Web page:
New report gives insights into grain farm practices
Date: 07 Jan 2013
A snapshot of key agricultural management practices undertaken on Australian grain-growing properties has been captured in a new report.
The Grains Research and Development Corporation’s (GRDC) Farm Practices Survey Report 2012 provides an insight into the farming operations of our nation’s grain producers.
The GRDC invests around $150 million of grain levies and government funds each year in research, development and extension (RD&E). Of this, about $37 million is invested in farming practices RD&E to provide grain growers with better tools and information to enhance farm profit and sustainability.
The GRDC commissioned a survey of growers about their farming operations for the 2011 winter cropping year and where possible this data was tracked against a 2008 baseline assessment.
The report provides data to monitor and evaluate which farming systems and practices are working well and where ‘gaps’ are evident. The report is a key source of information for identifying future investment opportunities to drive productivity, profitability and sustainability improvements on grain farms.
The survey in 2011 covered 1312 grain farming businesses and 2.36 million hectares of crop area, representing approximately 8 per cent of the estimated area of crop planted in Australia.
The report’s co-author and GRDC Farm Practices Project Manager, Jan Edwards, says that in comparing the two sets of data, the percentage of farm income flowing from winter cereals has increased in most parts of Australia, (except for central Queensland and parts of Western Australia) and it remains at 66 to 67 per cent of farm income nationally.
“The percentage of wheat in the cropping mix has increased in many regions of Australia, notably in the eastern states and the central and eastern areas of WA,” she said.
“The percentage of barley has fallen significantly in most regions, while winter oilseeds have shown an increase in many areas.”
The report indicates that winter pulses have increased in the northern and western parts of New South Wales and Queensland, much of Victoria and South Australia, and the northern and southern areas of WA.
Ms Edwards said tillage practices had shown some changes since the previous survey, with the percentage of the crop planted using zero or no-tillage remaining high at more than 60 per cent of the hectares nationally, although the percentage has fallen in parts of SA, Victoria and NSW.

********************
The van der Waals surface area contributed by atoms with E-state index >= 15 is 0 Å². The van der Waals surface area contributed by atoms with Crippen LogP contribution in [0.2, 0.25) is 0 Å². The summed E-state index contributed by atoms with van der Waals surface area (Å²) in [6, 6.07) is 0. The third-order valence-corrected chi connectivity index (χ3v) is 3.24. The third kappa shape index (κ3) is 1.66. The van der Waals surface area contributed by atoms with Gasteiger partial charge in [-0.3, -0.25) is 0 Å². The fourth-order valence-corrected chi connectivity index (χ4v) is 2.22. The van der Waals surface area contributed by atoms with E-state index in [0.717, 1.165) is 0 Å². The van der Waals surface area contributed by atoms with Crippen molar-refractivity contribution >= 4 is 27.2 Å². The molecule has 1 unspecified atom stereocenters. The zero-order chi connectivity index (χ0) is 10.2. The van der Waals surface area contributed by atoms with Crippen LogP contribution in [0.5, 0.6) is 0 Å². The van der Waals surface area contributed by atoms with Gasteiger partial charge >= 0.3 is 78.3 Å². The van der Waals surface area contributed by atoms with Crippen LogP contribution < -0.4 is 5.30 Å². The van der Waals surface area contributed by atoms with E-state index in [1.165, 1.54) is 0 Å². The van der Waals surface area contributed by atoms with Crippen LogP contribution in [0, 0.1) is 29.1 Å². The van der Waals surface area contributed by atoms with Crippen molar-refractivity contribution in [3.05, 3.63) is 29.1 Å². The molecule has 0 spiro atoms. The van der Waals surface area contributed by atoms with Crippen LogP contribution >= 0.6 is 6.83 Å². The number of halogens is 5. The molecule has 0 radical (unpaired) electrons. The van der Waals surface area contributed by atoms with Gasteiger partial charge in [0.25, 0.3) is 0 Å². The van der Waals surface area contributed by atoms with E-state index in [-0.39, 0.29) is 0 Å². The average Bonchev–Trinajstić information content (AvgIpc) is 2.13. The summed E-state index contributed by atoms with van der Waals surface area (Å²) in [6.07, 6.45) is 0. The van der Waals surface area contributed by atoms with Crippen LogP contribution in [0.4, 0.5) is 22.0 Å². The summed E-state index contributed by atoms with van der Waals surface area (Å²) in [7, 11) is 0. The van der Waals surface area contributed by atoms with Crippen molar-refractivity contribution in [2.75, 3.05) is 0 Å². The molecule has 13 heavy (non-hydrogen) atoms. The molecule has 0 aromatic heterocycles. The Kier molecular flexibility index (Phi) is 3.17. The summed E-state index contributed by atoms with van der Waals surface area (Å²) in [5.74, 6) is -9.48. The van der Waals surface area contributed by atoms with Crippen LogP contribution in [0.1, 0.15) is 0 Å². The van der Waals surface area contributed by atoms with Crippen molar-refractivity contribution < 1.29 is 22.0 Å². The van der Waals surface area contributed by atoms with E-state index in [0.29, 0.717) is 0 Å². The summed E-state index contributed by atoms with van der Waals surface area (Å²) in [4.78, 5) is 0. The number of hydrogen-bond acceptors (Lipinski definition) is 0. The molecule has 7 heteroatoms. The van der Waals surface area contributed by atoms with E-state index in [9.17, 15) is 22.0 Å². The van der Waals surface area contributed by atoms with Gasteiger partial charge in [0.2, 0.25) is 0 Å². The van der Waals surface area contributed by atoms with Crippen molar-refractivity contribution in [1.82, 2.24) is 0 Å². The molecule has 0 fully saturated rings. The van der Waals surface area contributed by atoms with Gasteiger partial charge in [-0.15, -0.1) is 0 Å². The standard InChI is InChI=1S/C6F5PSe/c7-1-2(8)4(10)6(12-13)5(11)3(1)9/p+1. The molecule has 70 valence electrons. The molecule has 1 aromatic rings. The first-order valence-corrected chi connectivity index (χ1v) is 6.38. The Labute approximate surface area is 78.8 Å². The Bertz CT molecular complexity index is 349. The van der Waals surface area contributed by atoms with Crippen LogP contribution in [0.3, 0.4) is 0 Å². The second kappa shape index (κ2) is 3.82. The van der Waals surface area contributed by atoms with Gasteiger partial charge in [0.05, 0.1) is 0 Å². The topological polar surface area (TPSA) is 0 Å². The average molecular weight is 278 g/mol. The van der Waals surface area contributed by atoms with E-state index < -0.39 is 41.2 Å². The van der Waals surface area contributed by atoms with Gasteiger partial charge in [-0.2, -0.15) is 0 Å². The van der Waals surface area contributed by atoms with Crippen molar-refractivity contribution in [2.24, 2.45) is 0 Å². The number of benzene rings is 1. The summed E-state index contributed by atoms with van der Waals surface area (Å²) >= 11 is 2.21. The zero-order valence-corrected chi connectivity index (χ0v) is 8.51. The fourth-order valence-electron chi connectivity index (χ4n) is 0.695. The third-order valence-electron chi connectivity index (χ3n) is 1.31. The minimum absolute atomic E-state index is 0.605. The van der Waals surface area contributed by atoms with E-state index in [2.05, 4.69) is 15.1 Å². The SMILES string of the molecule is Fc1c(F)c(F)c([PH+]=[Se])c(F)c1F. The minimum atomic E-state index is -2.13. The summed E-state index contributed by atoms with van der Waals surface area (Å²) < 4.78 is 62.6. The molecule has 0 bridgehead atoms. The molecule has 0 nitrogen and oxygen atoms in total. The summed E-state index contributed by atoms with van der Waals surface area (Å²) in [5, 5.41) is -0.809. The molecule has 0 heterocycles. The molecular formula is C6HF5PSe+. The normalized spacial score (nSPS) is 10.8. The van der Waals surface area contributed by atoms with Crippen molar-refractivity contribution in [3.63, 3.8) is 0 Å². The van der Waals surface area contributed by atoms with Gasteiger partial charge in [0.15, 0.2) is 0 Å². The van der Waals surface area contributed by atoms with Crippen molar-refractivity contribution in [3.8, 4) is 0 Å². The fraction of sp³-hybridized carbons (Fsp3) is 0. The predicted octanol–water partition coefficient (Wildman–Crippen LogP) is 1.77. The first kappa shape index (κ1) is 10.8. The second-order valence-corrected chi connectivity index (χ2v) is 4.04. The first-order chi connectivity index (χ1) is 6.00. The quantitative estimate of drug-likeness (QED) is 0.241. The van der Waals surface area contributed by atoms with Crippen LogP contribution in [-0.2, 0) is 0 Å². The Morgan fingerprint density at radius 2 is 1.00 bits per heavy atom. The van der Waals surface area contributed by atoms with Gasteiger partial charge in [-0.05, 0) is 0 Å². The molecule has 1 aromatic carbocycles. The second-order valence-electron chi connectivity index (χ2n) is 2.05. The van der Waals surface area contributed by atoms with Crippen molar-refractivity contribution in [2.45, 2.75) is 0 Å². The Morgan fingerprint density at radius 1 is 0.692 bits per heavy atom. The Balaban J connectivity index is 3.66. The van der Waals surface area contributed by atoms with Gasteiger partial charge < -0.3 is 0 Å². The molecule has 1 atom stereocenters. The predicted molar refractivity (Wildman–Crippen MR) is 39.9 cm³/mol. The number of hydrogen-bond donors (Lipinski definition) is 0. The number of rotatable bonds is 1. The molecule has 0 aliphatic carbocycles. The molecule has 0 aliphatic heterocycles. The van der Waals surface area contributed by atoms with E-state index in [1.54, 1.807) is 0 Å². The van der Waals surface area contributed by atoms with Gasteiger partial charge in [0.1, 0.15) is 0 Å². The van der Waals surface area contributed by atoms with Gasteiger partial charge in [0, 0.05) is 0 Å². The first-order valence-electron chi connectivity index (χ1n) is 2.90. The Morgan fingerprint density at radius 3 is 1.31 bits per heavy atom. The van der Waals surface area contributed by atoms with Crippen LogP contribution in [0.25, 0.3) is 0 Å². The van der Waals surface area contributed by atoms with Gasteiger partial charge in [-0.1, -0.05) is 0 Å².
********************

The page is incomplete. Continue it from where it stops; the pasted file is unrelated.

“This decrease has been matched by an increase in direct drilling and some increase in minimum-tillage. It is possible that weed management strategies have influenced these changes.”
The use of controlled traffic continues to grow nationally and now represents more than 20 per cent of the cropped area, although this is higher in the heavier soils of northern NSW and central Queensland.
The use of variable rate technology remains at below 10 per cent of the cropped area, while yield mapping has increased to now represent more than 20 per cent of the cropped area.
Sixty per cent of the cropped area had stubble retained right through to planting in 2011, with this being slightly higher in the northern areas. There has been a slight
increase in stubble being burnt; nationally, more than 5 per cent was burnt early and almost 8 per cent burnt later as a ‘cool’ burn. Both these are increases compared with the 2008 crop year.
Across much of NSW, Victoria, SA and WA about 25 per cent or more of the crop was sown after growers had assessed the amount of plant available water at planting, with similar levels of assessment being made throughout the season, especially in NSW, southern Queensland and SA.
Ms Edwards said the report showed that soil testing remains a popular practice, with most regions soil testing more than 30 per cent of their cropped area.
The GRDC Farm Practices Survey Report 2012 can be viewed and downloaded via www.grdc.com.au/farmpractices.
Caption: The GRDC-commissioned farm practices report reveals that winter oilseeds have shown an increase in percentage in the cropping mix in many areas.
Jan Edwards, GRDC
02 6166 4500
Sharon Watt, Porter Novelli
Region National, North, South, West